Q&A with Webster Irish Road Bowler Marsha Jordan

On a winding country road in Holly River State Park, a competition takes place every Columbus Day weekend. A chalk line drawn across the road as a starting point, throwers attempt to hurl a custom-made iron ball and compete in the odd sport that is Irish Road Bowling.

For those not familiar with the game, these iron cannonballs are thrown down scenic country roads for distance, but then scored like golf. Irish Road Bowling has been played in the Irish Countryside since the 1600s, but it wasn’t until 2003 that Webster County officially held its first tournament, The Fall Challenge. “The first year we had about 7 teams and 25 to 30 participants. The largest turnout was in 2014 when we had 60 teams and about 225 participants,” said Marsha Jordan, Holly River State Park Official and two-time winner of the Irish Road Bowling North American Region Finals Ladies Long Shot.

Marsha Jordan has competed in 3-man and 4-man teams and has placed first, second and third at several events. She is also the two-time winner of the North American Region Finals Ladies Long Shot, competing in both New York and Massachusetts.

Originally from Hacker Valley, Marsha has been competing in Irish Road Bowling tournaments for nearly thirteen years. “I work at Holly River State Park, planned the Fall Challenge event here and I had to check out the sport beforehand to see what it was all about and I was hooked after the first event,” she said.

How long have you participated in the sport of Irish Road Bowling?
Marsha: 13 years

How long has the Irish Road Bowling Fall Challenge been occurring?
Marsha: Since 2003

Who and what got the event started?
Marsha: Former Holly River State Park Foundation member, Randall McCartney, saw the event which was held in Ireland, WV, and spoke with one of the West Virginia Irish Road Bowling Association founders, David Powell, and suggested that he get in touch with the Foundation president, Stanley “Judd” Anderson to see if we could get an event started at Holly River State Park.  David Powell really liked the idea of bringing the event to Holly River because his 1969 high school reunion had been held at Holly River State Park and he had fond memories of the park.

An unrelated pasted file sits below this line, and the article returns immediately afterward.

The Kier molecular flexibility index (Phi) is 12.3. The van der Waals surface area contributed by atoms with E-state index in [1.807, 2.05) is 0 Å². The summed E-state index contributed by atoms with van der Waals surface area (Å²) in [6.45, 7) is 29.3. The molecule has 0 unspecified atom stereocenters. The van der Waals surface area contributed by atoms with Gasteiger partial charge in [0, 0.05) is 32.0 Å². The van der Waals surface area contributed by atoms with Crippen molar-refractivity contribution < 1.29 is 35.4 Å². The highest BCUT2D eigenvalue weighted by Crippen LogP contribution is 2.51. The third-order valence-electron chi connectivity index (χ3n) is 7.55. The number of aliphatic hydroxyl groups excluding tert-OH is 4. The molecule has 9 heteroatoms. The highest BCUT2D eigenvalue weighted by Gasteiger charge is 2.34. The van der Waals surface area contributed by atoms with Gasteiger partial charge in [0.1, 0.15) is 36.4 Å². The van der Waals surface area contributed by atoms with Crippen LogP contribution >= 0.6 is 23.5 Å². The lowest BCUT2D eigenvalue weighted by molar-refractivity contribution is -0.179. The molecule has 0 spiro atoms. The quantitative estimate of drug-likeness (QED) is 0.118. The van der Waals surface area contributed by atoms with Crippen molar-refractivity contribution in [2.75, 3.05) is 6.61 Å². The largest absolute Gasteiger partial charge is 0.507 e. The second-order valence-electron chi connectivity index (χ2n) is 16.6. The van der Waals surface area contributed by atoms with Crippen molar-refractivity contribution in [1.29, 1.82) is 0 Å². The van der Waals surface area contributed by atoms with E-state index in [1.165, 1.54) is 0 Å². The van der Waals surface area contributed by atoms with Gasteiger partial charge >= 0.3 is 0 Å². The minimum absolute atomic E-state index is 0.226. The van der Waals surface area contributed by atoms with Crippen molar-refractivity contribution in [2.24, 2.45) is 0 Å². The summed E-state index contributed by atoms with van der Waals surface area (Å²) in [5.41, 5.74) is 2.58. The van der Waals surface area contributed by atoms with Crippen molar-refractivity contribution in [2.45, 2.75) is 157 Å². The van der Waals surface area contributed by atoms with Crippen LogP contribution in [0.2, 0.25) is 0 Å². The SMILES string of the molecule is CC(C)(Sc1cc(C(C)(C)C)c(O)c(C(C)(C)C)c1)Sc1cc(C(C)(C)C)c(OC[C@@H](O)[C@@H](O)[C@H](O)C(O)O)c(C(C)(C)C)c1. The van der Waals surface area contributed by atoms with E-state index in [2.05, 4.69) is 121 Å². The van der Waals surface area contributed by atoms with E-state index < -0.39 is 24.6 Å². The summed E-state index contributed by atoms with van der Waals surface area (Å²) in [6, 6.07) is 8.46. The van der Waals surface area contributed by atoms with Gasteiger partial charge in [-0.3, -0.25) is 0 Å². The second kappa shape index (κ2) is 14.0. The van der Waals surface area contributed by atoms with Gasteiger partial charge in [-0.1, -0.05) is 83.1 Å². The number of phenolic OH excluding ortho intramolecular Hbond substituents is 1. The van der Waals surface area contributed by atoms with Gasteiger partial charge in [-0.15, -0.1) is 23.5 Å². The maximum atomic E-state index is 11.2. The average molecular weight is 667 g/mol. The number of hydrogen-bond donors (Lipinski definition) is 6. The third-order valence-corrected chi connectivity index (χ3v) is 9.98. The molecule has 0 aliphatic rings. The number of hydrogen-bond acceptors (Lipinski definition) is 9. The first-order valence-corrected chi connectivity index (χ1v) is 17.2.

Barbour County Fair 2014 First Place Irish Road Bowling Winners: Marsha Jordan, Ken McClintic, Mark Wilt, Wayne Marrs.

Why do you choose this time of year to have the event?
Marsha: We chose Columbus Day weekend in 2003 because it was a 3-day holiday weekend and also is around the time of peak leaf color at Holly River.

How has the event grown since it started?
Marsha: The first year we had about 7 teams about 25 to 30 participants. The largest turnout was in 2014 when we had 60 teams and about 225 participants.

How do participants sign up?
Marsha: Registration begins at noon and you choose a team name and a team of 3 to 4 bowlers.  The only fee would be $5.00 to purchase the road bowl.  This $5.00 will be returned if you turn in the road bowl at the end of the event.

Why do you enjoy Irish Road Bowling?
Marsha: The course is typically 1 ½ miles and you are outside playing on country roads with beautiful surroundings.  Everyone cheers and encourages each other and it is fun for all ages and physical abilities.  You get to travel all over the State of West Virginia to different State Parks and several county festivals.    I have also traveled to Boston and New York to compete in the North American Region Finals.